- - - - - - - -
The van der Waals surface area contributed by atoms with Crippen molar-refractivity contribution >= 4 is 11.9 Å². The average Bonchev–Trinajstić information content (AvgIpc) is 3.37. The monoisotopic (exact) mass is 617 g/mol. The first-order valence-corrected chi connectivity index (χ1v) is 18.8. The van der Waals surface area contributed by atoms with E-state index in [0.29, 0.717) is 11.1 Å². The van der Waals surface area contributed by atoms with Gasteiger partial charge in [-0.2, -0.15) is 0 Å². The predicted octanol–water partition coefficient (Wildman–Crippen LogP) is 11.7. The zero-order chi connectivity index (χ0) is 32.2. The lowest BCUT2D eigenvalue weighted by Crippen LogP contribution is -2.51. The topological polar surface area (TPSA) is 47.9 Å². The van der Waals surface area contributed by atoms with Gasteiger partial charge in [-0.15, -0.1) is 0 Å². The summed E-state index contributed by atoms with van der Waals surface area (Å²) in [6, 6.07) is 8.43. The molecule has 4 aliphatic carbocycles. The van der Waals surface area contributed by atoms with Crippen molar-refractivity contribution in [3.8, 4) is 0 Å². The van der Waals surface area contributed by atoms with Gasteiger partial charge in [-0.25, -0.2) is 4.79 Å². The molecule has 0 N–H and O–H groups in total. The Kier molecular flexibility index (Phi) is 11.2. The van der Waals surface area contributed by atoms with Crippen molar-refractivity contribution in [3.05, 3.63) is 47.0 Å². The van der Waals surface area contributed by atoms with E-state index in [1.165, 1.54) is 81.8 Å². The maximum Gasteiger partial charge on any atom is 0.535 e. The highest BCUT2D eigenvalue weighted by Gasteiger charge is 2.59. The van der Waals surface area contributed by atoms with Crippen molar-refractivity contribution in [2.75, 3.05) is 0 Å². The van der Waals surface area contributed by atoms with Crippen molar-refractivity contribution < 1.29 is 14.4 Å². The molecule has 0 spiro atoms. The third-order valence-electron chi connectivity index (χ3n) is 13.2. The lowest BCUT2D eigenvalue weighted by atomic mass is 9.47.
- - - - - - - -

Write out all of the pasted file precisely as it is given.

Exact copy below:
The van der Waals surface area contributed by atoms with Crippen molar-refractivity contribution >= 4 is 11.9 Å². The average Bonchev–Trinajstić information content (AvgIpc) is 3.37. The monoisotopic (exact) mass is 617 g/mol. The first-order valence-corrected chi connectivity index (χ1v) is 18.8. The van der Waals surface area contributed by atoms with E-state index in [0.29, 0.717) is 11.1 Å². The van der Waals surface area contributed by atoms with Gasteiger partial charge in [-0.2, -0.15) is 0 Å². The predicted octanol–water partition coefficient (Wildman–Crippen LogP) is 11.7. The zero-order chi connectivity index (χ0) is 32.2. The lowest BCUT2D eigenvalue weighted by Crippen LogP contribution is -2.51. The topological polar surface area (TPSA) is 47.9 Å². The van der Waals surface area contributed by atoms with Gasteiger partial charge in [-0.15, -0.1) is 0 Å². The summed E-state index contributed by atoms with van der Waals surface area (Å²) in [6, 6.07) is 8.43. The molecule has 4 aliphatic carbocycles. The van der Waals surface area contributed by atoms with Crippen molar-refractivity contribution in [3.8, 4) is 0 Å². The van der Waals surface area contributed by atoms with Gasteiger partial charge in [-0.25, -0.2) is 4.79 Å². The molecule has 0 N–H and O–H groups in total. The Kier molecular flexibility index (Phi) is 11.2. The van der Waals surface area contributed by atoms with Crippen molar-refractivity contribution in [3.05, 3.63) is 47.0 Å². The van der Waals surface area contributed by atoms with E-state index in [1.165, 1.54) is 81.8 Å². The maximum Gasteiger partial charge on any atom is 0.535 e. The highest BCUT2D eigenvalue weighted by Gasteiger charge is 2.59. The van der Waals surface area contributed by atoms with Crippen molar-refractivity contribution in [2.75, 3.05) is 0 Å². The van der Waals surface area contributed by atoms with Crippen molar-refractivity contribution < 1.29 is 14.4 Å². The molecule has 0 spiro atoms. The third-order valence-electron chi connectivity index (χ3n) is 13.2. The lowest BCUT2D eigenvalue weighted by atomic mass is 9.47.